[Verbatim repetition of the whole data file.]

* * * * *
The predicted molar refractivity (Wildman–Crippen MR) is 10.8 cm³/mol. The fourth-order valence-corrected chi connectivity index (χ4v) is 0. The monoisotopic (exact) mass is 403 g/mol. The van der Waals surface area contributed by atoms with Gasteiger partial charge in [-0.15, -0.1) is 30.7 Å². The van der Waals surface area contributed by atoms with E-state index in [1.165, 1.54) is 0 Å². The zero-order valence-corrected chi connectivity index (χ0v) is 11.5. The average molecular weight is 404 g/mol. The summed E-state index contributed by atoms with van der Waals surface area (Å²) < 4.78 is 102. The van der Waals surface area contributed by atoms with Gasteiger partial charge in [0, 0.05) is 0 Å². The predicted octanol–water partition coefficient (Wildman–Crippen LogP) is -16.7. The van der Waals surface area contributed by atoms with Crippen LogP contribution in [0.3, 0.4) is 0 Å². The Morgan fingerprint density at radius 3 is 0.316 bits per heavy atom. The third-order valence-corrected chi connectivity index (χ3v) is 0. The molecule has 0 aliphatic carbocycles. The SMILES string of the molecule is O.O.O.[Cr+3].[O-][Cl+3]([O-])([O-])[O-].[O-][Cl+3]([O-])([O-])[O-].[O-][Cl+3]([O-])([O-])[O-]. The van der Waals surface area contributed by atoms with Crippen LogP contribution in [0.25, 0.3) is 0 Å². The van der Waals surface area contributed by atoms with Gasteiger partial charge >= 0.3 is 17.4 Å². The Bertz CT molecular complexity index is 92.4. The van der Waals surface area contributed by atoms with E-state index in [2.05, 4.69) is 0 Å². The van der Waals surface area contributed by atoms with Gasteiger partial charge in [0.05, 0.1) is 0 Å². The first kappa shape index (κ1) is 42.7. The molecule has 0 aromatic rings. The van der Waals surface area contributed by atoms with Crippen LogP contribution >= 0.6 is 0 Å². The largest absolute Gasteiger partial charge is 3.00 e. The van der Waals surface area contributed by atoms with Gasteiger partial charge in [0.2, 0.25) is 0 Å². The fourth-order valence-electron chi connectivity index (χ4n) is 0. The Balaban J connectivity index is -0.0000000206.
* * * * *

The predicted molar refractivity (Wildman–Crippen MR) is 10.8 cm³/mol. The fourth-order valence-corrected chi connectivity index (χ4v) is 0. The monoisotopic (exact) mass is 403 g/mol. The van der Waals surface area contributed by atoms with Gasteiger partial charge in [-0.15, -0.1) is 30.7 Å². The van der Waals surface area contributed by atoms with E-state index in [1.165, 1.54) is 0 Å². The zero-order valence-corrected chi connectivity index (χ0v) is 11.5. The average molecular weight is 404 g/mol. The summed E-state index contributed by atoms with van der Waals surface area (Å²) < 4.78 is 102. The van der Waals surface area contributed by atoms with Gasteiger partial charge in [0, 0.05) is 0 Å². The predicted octanol–water partition coefficient (Wildman–Crippen LogP) is -16.7. The van der Waals surface area contributed by atoms with Crippen LogP contribution in [0.3, 0.4) is 0 Å². The Morgan fingerprint density at radius 3 is 0.316 bits per heavy atom. The third-order valence-corrected chi connectivity index (χ3v) is 0. The molecule has 0 aliphatic carbocycles. The SMILES string of the molecule is O.O.O.[Cr+3].[O-][Cl+3]([O-])([O-])[O-].[O-][Cl+3]([O-])([O-])[O-].[O-][Cl+3]([O-])([O-])[O-]. The van der Waals surface area contributed by atoms with Crippen LogP contribution in [0.25, 0.3) is 0 Å². The van der Waals surface area contributed by atoms with Gasteiger partial charge >= 0.3 is 17.4 Å². The Bertz CT molecular complexity index is 92.4. The van der Waals surface area contributed by atoms with E-state index in [2.05, 4.69) is 0 Å². The van der Waals surface area contributed by atoms with Gasteiger partial charge in [0.05, 0.1) is 0 Å². The first kappa shape index (κ1) is 42.7. The molecule has 0 aromatic rings. The van der Waals surface area contributed by atoms with Crippen LogP contribution >= 0.6 is 0 Å². The largest absolute Gasteiger partial charge is 3.00 e. The van der Waals surface area contributed by atoms with Gasteiger partial charge in [0.2, 0.25) is 0 Å². The fourth-order valence-electron chi connectivity index (χ4n) is 0. The Balaban J connectivity index is -0.0000000206.